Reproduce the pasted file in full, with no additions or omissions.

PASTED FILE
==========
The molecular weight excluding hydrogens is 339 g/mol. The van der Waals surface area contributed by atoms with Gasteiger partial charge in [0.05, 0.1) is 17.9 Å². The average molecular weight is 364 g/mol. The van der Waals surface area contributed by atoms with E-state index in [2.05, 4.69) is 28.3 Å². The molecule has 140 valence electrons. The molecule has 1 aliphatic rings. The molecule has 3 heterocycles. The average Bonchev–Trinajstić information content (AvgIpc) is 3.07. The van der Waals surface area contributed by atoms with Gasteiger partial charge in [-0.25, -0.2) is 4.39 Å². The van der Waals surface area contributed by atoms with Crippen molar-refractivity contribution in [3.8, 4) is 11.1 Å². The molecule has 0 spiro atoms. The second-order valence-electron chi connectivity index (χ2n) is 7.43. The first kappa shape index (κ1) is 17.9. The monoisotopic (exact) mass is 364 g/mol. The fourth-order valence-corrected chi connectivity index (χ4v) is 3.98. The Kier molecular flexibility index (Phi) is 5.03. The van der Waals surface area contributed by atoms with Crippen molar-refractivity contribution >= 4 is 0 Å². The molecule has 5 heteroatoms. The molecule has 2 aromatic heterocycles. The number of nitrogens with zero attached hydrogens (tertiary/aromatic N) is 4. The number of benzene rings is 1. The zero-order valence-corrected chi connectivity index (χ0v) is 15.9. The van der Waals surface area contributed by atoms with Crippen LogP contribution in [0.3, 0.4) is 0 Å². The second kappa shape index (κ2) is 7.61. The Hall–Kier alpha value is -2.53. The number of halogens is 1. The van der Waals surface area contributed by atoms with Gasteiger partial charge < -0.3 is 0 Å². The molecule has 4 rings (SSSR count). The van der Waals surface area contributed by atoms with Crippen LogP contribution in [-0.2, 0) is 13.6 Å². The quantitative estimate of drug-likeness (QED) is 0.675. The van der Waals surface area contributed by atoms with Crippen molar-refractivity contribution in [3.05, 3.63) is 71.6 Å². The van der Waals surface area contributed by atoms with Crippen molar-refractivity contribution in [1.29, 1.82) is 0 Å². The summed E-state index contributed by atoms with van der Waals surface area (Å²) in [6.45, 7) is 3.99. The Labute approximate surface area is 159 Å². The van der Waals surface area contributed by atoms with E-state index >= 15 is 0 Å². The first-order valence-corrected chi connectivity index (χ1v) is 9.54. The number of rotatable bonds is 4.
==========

The molecular weight excluding hydrogens is 339 g/mol. The van der Waals surface area contributed by atoms with Gasteiger partial charge in [0.05, 0.1) is 17.9 Å². The average molecular weight is 364 g/mol. The van der Waals surface area contributed by atoms with E-state index in [2.05, 4.69) is 28.3 Å². The molecule has 140 valence electrons. The molecule has 1 aliphatic rings. The molecule has 3 heterocycles. The average Bonchev–Trinajstić information content (AvgIpc) is 3.07. The van der Waals surface area contributed by atoms with Gasteiger partial charge in [-0.25, -0.2) is 4.39 Å². The van der Waals surface area contributed by atoms with Crippen molar-refractivity contribution in [3.8, 4) is 11.1 Å². The molecule has 0 spiro atoms. The second-order valence-electron chi connectivity index (χ2n) is 7.43. The first kappa shape index (κ1) is 17.9. The monoisotopic (exact) mass is 364 g/mol. The fourth-order valence-corrected chi connectivity index (χ4v) is 3.98. The Kier molecular flexibility index (Phi) is 5.03. The van der Waals surface area contributed by atoms with Crippen molar-refractivity contribution >= 4 is 0 Å². The molecule has 5 heteroatoms. The molecule has 2 aromatic heterocycles. The number of nitrogens with zero attached hydrogens (tertiary/aromatic N) is 4. The number of benzene rings is 1. The zero-order valence-corrected chi connectivity index (χ0v) is 15.9. The van der Waals surface area contributed by atoms with Crippen LogP contribution in [0.3, 0.4) is 0 Å². The second kappa shape index (κ2) is 7.61. The Hall–Kier alpha value is -2.53. The number of halogens is 1. The van der Waals surface area contributed by atoms with Gasteiger partial charge < -0.3 is 0 Å². The molecule has 4 rings (SSSR count). The van der Waals surface area contributed by atoms with Crippen LogP contribution in [-0.2, 0) is 13.6 Å². The quantitative estimate of drug-likeness (QED) is 0.675. The van der Waals surface area contributed by atoms with Crippen molar-refractivity contribution in [3.05, 3.63) is 71.6 Å². The van der Waals surface area contributed by atoms with Crippen molar-refractivity contribution in [1.29, 1.82) is 0 Å². The summed E-state index contributed by atoms with van der Waals surface area (Å²) in [6.45, 7) is 3.99. The Labute approximate surface area is 159 Å². The van der Waals surface area contributed by atoms with E-state index >= 15 is 0 Å². The first-order valence-corrected chi connectivity index (χ1v) is 9.54. The number of rotatable bonds is 4.